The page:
Three artists from Israel will have their unusual works on display all summer as part of an exhibit called “Ready or Not” at the Newark Museum.
“‘Ready or Not’ is all about unexpectedness,” said co-curator Shlomit Dror, herself a native of Jerusalem. “There are multiple ways of engaging with art. We can smell it and we can walk through it, whether we are prepared for it or not.”
Dror led NJ Jewish News on a press preview before the opening of the exhibit, which includes 38 pieces created by 40 New Jersey-based artists.
One of the three artists who were raised in Israel is Ariel Efron, an Englewood resident who was born in Jerusalem. Efron collaborated with Lucas Vickers on a piece that combines visual and musical presentations and requires participation by those who come to view the work.
The two men chose to create a work near the padlocked bronze doors that were once the museum’s main entrance on Washington Street.
“Efron and Vickers came here together in December. We looked around the entire museum and they were immediately attracted to the vestibule,” said Dror. “It was the first time this space has ever had any kind of artwork in it. They were interested in the character and the history of the space and added their interpretation to the area.”
The work, called Exit Vestibule South, includes a revolving door that once led to the now-sealed entrance, and a projector casting images of paneled doors opening and closing. That optical illusion is accompanied by electronic music that changes in tone and tempo as a viewer descends a set of stairs.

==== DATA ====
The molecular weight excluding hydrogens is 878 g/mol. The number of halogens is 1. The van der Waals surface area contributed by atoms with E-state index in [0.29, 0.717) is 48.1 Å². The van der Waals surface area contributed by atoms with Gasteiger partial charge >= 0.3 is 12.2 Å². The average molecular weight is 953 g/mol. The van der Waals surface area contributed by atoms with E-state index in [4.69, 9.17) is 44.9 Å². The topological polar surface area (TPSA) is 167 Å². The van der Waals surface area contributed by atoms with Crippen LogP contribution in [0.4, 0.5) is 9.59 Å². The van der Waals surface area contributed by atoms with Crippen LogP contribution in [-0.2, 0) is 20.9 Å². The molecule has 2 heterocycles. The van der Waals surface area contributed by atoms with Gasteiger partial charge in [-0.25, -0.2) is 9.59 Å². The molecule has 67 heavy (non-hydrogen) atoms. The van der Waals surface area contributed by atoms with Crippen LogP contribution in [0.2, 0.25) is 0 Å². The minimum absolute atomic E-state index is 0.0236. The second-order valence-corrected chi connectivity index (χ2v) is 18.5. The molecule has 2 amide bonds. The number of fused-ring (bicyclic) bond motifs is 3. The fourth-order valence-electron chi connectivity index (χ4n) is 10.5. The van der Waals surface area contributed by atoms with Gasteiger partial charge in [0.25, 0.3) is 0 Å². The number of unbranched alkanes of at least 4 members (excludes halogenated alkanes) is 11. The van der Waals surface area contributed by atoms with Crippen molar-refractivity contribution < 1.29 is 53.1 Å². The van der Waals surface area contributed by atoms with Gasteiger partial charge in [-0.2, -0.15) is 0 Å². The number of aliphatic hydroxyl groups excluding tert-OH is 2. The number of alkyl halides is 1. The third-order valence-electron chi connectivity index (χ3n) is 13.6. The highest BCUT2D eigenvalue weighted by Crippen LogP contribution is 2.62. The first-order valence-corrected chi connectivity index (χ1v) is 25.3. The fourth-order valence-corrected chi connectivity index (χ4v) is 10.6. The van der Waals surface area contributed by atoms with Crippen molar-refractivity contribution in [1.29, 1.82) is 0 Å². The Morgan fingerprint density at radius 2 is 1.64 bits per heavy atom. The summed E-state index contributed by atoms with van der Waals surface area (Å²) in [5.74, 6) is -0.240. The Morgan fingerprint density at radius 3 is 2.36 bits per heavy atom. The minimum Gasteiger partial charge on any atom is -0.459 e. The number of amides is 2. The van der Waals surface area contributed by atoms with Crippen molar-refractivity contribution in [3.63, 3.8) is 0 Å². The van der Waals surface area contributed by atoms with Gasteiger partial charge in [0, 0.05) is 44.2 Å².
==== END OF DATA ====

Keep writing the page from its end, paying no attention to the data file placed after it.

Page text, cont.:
“An infrared camera detects your movements and sends information to software connected to the projection. As I walk down, I am the musical instrument,” Dror said. “Visitors will be orchestrating the piece.”
Milcah Bassel, who was raised in Jerusalem and now lives in Jersey City, crafted 17 tiny ladders in a work called Interspacing. “All of them are unique and all are built from different materials,” Dror explained.
The ladders, 18 inches high and four inches wide, are placed in various unexpected places throughout the exhibit: atop a door frame, above a staircase, and leaning inconspicuously at the base of a large mural in the exhibit’s main hall.
“The ladders have an element of surprise, and they are situated in places that are not too obvious,” said Dror. “They are very humble, and yet their impact is really significant. A ladder is a strong symbol, and its has a very spiritual element that a lot of artists incorporate. There are a lot of metaphors of ascending and descending and they are part of the architecture — but not really. They have this playfulness in the way they are embedded in already built space.”
The third Israeli artist in the show is Etty Yaniv, a native of Tel Aviv who lives in Alpine. Her work, Beyond the Impetus of Gravity, is a 12-foot-high rectangular column “made from scraps of papers from Etty’s environment,” said Dror. “It is an accumulation of artworks that she may have discarded, but kind of religiously kept in a certain order. Her wonderful sculpture gives the impression of something very stable but also something very fragile. It has colors coming out of a monochromatic setting. It took years of meticulous labor.”
But the curator said she saw no particular statements about Israel in the work of the Israeli artists.
“Political art is extremely important to have, but I don’t think any of these pieces pertain to any conflict. They are just doing their work in what they believe in.”